What can parents do about their teen and sexting? The best thing parents can do is to have an open conversation with their teen about sexting. Talk to them about the pressures and dangers that come with sexting. Talk to them about how they should use text messaging and social media. Also, do some research and learn about the sexting trend among teens so you be informed and be intentional about helping your teen in this area. Lastly, don’t be afraid to set boundaries for your teen when it comes to their phone. Keep an eye on their social media accounts (get their username and password so you can check them from time to time) and other things they may be doing on their phone.

There is much more we could say on this topic, but this should inform you as a parent and help you understand your teen and sexting.

Advertisements

Sobrr – What Parents Need to Know

Sobrr-Life-in-the-moment-598x326Parents need to know what apps their teens are using on their smartphones. One of the apps that I have been telling parents about is Snapchat. Snapchat is one of the most popular apps out there right now for teens and parents need to know how it works and what some of the dangers are with it (click here to read about Snapchat). By the way, the whole idea behind Snapchat is not good. If you don’t believe me, click here and read this helpful article.

But that’s enough about Snapchat. There is a new app that just came out called Sobrr, which may gain popularity with teens shortly. It’s an interesting app that to teenagers will sound fun and exciting, but in the long run is not very healthy.

Sobrr is an app that is built on the whole idea of “living in the moment.” Sobrr basically does three major things. First, Sobrr users “vibe in the moment.” Vibes are basically things you and others post (what they call “moments”). Then you scroll through the current vibes to see what others are posting and can either “cheer” (same idea as a “like” on Facebook) or “pass.” The catch though is everything expires in 24 hours. So what you post and what others are posting will be gone in 24 hours. Completely gone. Second, Sobrr users can have “24 hour friendships.” Yep, you read it right, temporary friendships that last for 24 hours. However, if both people enjoyed their “24 hour friendship” they can choose to stay friends, but only if they both choose to do so. Third, Sobrr users can have “ephermal conversations.” Sobrr chatting is a one-time chat experience. You must read it before it expires. What’s the point of this? Sobrr says it “keeps the conversations free and in the moment.” You can click here to check out the Sobrr website and read more about it as well as watch a short video about it.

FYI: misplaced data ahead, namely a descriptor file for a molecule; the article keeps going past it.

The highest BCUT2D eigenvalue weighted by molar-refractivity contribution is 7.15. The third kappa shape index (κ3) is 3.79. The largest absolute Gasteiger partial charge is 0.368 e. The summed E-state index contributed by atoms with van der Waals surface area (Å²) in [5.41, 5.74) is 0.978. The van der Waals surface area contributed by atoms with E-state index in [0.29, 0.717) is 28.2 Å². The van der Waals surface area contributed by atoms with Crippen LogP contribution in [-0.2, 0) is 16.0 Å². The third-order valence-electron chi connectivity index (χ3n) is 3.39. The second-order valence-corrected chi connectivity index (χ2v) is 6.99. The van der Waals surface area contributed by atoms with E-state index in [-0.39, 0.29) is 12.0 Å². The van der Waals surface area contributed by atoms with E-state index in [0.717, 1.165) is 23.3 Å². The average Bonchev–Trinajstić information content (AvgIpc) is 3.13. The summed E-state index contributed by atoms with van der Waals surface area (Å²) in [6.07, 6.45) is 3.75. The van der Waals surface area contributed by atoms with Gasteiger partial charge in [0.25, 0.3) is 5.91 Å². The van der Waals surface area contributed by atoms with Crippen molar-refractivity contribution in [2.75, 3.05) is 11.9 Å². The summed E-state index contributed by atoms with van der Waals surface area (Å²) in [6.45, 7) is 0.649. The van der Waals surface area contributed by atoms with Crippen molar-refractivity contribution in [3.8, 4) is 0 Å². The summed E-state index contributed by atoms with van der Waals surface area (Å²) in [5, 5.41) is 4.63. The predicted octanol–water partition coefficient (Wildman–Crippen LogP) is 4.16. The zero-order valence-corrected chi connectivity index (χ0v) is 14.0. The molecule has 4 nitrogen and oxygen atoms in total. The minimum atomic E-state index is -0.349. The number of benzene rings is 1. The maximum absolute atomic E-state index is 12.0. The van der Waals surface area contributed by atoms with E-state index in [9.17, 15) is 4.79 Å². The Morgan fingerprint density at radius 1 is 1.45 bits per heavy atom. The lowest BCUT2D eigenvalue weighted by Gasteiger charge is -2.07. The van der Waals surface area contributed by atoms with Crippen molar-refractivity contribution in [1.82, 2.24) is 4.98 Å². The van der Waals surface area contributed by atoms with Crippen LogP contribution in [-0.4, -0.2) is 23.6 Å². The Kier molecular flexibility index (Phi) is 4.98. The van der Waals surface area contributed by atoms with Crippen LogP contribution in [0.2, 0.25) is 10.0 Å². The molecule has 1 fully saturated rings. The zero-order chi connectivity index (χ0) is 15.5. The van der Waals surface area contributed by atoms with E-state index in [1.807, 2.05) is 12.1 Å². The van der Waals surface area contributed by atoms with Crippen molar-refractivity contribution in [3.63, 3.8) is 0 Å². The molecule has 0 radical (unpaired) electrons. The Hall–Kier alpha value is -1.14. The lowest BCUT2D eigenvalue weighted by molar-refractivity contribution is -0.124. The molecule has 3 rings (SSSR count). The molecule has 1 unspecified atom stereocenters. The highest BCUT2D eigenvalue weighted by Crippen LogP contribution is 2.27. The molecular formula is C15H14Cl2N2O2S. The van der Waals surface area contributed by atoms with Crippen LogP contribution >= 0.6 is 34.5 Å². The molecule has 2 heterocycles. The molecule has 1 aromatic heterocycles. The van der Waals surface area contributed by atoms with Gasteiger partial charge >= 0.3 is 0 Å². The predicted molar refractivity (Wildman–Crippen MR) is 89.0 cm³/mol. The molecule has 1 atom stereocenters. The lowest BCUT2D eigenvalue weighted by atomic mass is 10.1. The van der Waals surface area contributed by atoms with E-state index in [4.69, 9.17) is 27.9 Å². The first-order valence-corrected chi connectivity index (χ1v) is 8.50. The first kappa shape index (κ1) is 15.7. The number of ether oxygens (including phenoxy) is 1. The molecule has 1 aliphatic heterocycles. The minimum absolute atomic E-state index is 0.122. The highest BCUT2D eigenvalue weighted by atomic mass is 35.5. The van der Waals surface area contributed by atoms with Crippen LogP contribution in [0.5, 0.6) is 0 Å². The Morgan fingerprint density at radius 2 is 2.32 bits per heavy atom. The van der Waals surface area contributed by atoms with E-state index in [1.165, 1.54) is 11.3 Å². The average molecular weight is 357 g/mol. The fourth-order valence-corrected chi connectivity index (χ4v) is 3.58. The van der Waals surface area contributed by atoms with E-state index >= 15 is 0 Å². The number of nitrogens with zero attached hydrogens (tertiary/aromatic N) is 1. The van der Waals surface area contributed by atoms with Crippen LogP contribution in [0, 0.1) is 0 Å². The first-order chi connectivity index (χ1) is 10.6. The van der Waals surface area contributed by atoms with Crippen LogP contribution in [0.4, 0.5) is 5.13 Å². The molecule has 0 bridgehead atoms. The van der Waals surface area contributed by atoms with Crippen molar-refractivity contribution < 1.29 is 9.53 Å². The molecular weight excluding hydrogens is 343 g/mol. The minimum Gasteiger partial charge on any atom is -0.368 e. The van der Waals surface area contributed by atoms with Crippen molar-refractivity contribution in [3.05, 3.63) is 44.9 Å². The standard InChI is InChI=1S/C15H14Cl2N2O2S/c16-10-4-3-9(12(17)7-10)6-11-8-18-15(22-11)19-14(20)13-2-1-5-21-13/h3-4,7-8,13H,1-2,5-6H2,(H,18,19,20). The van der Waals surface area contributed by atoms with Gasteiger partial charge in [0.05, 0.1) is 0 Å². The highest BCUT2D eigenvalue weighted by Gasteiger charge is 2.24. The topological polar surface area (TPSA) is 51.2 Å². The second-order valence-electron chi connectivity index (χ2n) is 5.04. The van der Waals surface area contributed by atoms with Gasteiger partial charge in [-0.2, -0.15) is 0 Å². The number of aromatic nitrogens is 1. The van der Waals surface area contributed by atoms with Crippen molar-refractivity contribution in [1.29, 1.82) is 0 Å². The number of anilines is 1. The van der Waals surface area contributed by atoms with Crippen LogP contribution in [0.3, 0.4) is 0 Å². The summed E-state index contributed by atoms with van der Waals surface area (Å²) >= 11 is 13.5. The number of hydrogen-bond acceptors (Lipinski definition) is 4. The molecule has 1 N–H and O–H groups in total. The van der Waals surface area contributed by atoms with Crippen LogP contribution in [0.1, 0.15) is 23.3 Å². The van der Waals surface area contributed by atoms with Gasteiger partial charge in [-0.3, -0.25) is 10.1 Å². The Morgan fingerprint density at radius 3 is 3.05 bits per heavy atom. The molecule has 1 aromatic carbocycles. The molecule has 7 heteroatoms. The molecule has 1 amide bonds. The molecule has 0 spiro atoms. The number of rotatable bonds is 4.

Why do parents need to be aware of Sobrr? It seems fun and not harmful. However, when you really step back and think about what this app is all about it’s not really that healthy for teenagers. A few things stand out to me about this app parents need to think about. First, Sobrr (much like Snaptchat) opens the door for teens to get involved in sexting. Sexting has gained a lot of popularity among teens because of apps like Snapchat (and of course because of texting) and Sobrr will do the same thing in making sexting easier and more accessible for teens. Because of the one-time chat feature and the fact things you say will expire, teens will be more likely to say things they wouldn’t in person or even in a normal online chatting session. Second, Sobrr cheapens real community. We are designed to be in relationships with other people. Community is necessary for us in how we have been designed. Sobrr redefines what friendships look like by making them just a 24 hour experience. Third, Sobrr will give teens a false sense of no accountability. In their minds, things they say and do on Sobrr will disappear in 24 hours so why would they think about using discernment or even hold back in what they do. However, parents, especially Christian parents, should realize this is not true. Even though what they do may disappear in 24 hours they will still give an account for it before God one day. In Romans 14:12, Paul reminds us, “So then each of us will give an account of himself to God” (ESV).

Parents, check out Sobrr. Don’t just take my word for it. Research the app yourself and talk to your teen about it if it comes up. Don’t just let your teen use apps like Sobrr without knowing about it first or having a conversation with them. You may even decide to not let them use this app at all.